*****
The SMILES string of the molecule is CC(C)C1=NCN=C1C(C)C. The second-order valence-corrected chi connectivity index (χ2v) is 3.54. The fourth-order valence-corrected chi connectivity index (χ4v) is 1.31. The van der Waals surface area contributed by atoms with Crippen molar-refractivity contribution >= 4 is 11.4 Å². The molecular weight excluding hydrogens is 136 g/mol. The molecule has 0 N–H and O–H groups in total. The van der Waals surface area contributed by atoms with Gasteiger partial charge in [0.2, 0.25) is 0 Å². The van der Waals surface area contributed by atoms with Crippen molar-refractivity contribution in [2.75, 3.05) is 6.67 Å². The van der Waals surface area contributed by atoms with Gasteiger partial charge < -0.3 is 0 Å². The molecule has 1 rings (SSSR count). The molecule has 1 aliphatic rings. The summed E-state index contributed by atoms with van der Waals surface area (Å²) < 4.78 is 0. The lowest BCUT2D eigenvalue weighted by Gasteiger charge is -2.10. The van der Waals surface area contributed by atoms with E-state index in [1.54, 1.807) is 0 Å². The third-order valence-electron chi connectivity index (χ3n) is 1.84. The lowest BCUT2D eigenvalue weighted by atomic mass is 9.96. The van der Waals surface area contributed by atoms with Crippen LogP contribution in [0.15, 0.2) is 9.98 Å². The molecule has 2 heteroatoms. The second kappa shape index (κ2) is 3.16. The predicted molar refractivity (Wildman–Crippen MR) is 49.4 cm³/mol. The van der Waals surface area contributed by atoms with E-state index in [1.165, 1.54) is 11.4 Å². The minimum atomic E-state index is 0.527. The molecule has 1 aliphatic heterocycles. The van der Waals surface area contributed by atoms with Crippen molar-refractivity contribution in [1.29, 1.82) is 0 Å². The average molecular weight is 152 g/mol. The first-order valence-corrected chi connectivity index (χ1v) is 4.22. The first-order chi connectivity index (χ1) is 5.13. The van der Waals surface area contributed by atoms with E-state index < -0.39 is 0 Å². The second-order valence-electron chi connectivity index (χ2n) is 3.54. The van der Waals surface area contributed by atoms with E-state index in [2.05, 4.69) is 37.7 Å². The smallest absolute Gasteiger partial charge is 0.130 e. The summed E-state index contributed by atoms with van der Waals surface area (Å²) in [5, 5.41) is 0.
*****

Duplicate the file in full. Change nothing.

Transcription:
The SMILES string of the molecule is CC(C)C1=NCN=C1C(C)C. The second-order valence-corrected chi connectivity index (χ2v) is 3.54. The fourth-order valence-corrected chi connectivity index (χ4v) is 1.31. The van der Waals surface area contributed by atoms with Crippen molar-refractivity contribution >= 4 is 11.4 Å². The molecular weight excluding hydrogens is 136 g/mol. The molecule has 0 N–H and O–H groups in total. The van der Waals surface area contributed by atoms with Gasteiger partial charge in [0.2, 0.25) is 0 Å². The van der Waals surface area contributed by atoms with Crippen molar-refractivity contribution in [2.75, 3.05) is 6.67 Å². The van der Waals surface area contributed by atoms with Gasteiger partial charge < -0.3 is 0 Å². The molecule has 1 rings (SSSR count). The molecule has 1 aliphatic rings. The summed E-state index contributed by atoms with van der Waals surface area (Å²) < 4.78 is 0. The lowest BCUT2D eigenvalue weighted by Gasteiger charge is -2.10. The van der Waals surface area contributed by atoms with E-state index in [1.54, 1.807) is 0 Å². The third-order valence-electron chi connectivity index (χ3n) is 1.84. The lowest BCUT2D eigenvalue weighted by atomic mass is 9.96. The van der Waals surface area contributed by atoms with Crippen LogP contribution in [0.15, 0.2) is 9.98 Å². The molecule has 2 heteroatoms. The second kappa shape index (κ2) is 3.16. The predicted molar refractivity (Wildman–Crippen MR) is 49.4 cm³/mol. The van der Waals surface area contributed by atoms with E-state index in [1.165, 1.54) is 11.4 Å². The minimum atomic E-state index is 0.527. The molecule has 1 aliphatic heterocycles. The van der Waals surface area contributed by atoms with Crippen molar-refractivity contribution in [1.29, 1.82) is 0 Å². The average molecular weight is 152 g/mol. The first-order valence-corrected chi connectivity index (χ1v) is 4.22. The first-order chi connectivity index (χ1) is 5.13. The van der Waals surface area contributed by atoms with E-state index < -0.39 is 0 Å². The second-order valence-electron chi connectivity index (χ2n) is 3.54. The van der Waals surface area contributed by atoms with E-state index in [2.05, 4.69) is 37.7 Å². The smallest absolute Gasteiger partial charge is 0.130 e. The summed E-state index contributed by atoms with van der Waals surface area (Å²) in [5, 5.41) is 0.